But the link between limited amounts of calories and living longer isn’t new. “I didn’t discover this, it’s a theory that’s been around since the 1930s,” said Margo Adler, the lead author of the study cited in the earlier coverage. Instead, in her paper published in BioEssays, Adler outlined a new argument as to why the well-fed appear to die young. Her hypothesis is based on data from animal studies she conducted at the Univ. of New South Wales, using Australian neriid flies. However, the longevity-hunger link she observed doesn’t translate from the lab into the real world. So, how often do lab-based experiments obscure the reality of the field? How does this affect the impact of their findings on human health?
Modern humans of European descent have a lot in common with their Neanderthal ancestors when it comes to genes related to fat breakdown in the brain. A team led by investigators from the Chinese Academy of Sciences in Shanghai has found that people of European descent have three times the number of Neanderthal-like sequences in such genes compared to other modern human populations examined. The results, published this week in Nature Communications, point to how studying ancestral sequences could help researchers better understand modern humans.
"This paper presents a sort of second-phase research using what we know about where genes have come from,” says John Hawks, a paleoanthropologist at the Univ. of Wisconsin, Madison, who was not involved in the study. “For some that come from Neanderthals, we can use that information to learn something new about human genetics and human biology.”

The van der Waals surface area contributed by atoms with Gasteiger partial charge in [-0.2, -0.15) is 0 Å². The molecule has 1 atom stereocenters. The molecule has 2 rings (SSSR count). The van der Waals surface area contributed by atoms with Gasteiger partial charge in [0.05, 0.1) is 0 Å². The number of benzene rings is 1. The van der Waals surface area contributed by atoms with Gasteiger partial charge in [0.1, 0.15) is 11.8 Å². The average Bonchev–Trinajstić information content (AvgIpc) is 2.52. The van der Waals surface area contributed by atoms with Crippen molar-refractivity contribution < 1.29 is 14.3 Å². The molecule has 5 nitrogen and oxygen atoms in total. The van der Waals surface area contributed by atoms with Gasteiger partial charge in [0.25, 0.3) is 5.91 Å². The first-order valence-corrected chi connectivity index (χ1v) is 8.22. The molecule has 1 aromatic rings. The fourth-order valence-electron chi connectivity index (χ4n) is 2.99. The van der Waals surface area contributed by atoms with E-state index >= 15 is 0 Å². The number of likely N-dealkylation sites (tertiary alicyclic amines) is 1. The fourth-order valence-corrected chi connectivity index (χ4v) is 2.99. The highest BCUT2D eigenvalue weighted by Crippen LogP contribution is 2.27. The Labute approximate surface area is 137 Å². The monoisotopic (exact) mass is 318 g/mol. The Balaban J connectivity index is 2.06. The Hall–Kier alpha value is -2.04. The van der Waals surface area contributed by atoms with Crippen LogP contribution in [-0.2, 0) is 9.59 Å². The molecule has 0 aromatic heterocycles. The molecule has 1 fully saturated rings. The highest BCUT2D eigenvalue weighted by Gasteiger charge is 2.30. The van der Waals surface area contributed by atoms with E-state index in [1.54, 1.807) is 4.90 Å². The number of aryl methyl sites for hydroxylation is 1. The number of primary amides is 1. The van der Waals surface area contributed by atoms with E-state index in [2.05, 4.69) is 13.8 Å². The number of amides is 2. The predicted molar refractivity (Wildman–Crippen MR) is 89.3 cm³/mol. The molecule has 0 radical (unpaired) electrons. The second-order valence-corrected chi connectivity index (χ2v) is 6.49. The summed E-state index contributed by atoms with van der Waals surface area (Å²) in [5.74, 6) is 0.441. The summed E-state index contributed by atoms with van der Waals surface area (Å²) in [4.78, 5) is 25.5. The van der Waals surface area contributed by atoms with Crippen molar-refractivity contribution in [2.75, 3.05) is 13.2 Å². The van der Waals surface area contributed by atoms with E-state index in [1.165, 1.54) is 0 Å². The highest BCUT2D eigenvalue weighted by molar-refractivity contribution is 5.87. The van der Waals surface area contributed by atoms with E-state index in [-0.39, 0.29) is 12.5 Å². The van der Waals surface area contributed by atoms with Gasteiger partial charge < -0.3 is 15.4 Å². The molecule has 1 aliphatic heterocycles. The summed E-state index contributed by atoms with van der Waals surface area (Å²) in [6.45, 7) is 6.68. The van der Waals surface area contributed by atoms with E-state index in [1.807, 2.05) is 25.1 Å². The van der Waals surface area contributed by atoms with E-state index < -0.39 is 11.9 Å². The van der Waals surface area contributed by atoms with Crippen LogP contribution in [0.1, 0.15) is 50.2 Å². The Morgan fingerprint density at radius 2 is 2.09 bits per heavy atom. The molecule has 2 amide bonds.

Human Trial Proves Stem Cells Effective for Hearts
Patients with severe ischemic heart disease and heart failure can benefit from a new treatment in which stem cells found in bone marrow are injected directly into the heart muscle, according to research presented at the American College of Cardiology’s 63rd Annual Scientific Session.
"Our results show that this stem cell treatment is safe and it improves heart function when compared to placebo," says Anders Mathiasen, research fellow in the Cardiac Catherization Lab at Rigshospitalet Univ. Hospital Copenhagen, and lead investigator of the study. "This represents an exciting development that has the potential to benefit many people who suffer from this common and deadly disease."
Scientist Developing Critical Vaccines for Humans, Pigs
Pig herds infected with porcine reproductive and respiratory syndrome can be financially devastating to farmers. The syndrome causes reproductive failure in sows and respiratory disfunction in young pigs.
Mike Zhang, a professor in the Department of Biological Systems Engineering at Virginia Tech, is researching how to develop a vaccine to combat this porcine pandemic that costs farmers as much as $560 million per year. The disease is one of the most economically devastating illnesses to the swine industry.